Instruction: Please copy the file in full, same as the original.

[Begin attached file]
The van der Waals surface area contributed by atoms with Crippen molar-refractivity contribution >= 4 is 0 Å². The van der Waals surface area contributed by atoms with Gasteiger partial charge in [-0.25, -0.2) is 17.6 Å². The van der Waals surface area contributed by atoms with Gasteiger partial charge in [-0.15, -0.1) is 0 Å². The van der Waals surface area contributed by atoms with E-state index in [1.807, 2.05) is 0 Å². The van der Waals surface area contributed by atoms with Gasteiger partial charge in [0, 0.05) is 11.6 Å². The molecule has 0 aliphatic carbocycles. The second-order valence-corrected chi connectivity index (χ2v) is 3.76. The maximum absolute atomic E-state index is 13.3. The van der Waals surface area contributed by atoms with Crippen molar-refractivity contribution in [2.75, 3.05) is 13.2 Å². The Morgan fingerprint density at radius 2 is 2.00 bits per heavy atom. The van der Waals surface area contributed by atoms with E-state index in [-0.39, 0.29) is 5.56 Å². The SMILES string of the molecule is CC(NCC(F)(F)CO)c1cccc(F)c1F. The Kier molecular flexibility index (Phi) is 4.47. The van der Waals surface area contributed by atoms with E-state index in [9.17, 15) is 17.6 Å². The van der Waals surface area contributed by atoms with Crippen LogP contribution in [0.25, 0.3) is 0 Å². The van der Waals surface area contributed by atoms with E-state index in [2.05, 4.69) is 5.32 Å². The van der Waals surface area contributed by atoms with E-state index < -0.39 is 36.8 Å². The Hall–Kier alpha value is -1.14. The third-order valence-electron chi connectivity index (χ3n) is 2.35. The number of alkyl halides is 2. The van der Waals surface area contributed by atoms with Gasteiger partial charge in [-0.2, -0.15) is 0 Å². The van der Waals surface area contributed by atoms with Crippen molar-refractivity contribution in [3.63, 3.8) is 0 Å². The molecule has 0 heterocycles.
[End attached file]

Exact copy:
The van der Waals surface area contributed by atoms with Crippen molar-refractivity contribution >= 4 is 0 Å². The van der Waals surface area contributed by atoms with Gasteiger partial charge in [-0.25, -0.2) is 17.6 Å². The van der Waals surface area contributed by atoms with Gasteiger partial charge in [-0.15, -0.1) is 0 Å². The van der Waals surface area contributed by atoms with E-state index in [1.807, 2.05) is 0 Å². The van der Waals surface area contributed by atoms with Gasteiger partial charge in [0, 0.05) is 11.6 Å². The molecule has 0 aliphatic carbocycles. The second-order valence-corrected chi connectivity index (χ2v) is 3.76. The maximum absolute atomic E-state index is 13.3. The van der Waals surface area contributed by atoms with Crippen molar-refractivity contribution in [2.75, 3.05) is 13.2 Å². The Morgan fingerprint density at radius 2 is 2.00 bits per heavy atom. The van der Waals surface area contributed by atoms with E-state index in [-0.39, 0.29) is 5.56 Å². The SMILES string of the molecule is CC(NCC(F)(F)CO)c1cccc(F)c1F. The Kier molecular flexibility index (Phi) is 4.47. The van der Waals surface area contributed by atoms with E-state index in [9.17, 15) is 17.6 Å². The van der Waals surface area contributed by atoms with Crippen LogP contribution in [0.25, 0.3) is 0 Å². The van der Waals surface area contributed by atoms with E-state index in [2.05, 4.69) is 5.32 Å². The van der Waals surface area contributed by atoms with E-state index < -0.39 is 36.8 Å². The Hall–Kier alpha value is -1.14. The third-order valence-electron chi connectivity index (χ3n) is 2.35. The number of alkyl halides is 2. The van der Waals surface area contributed by atoms with Gasteiger partial charge in [-0.2, -0.15) is 0 Å². The van der Waals surface area contributed by atoms with Crippen molar-refractivity contribution in [3.63, 3.8) is 0 Å². The molecule has 0 heterocycles.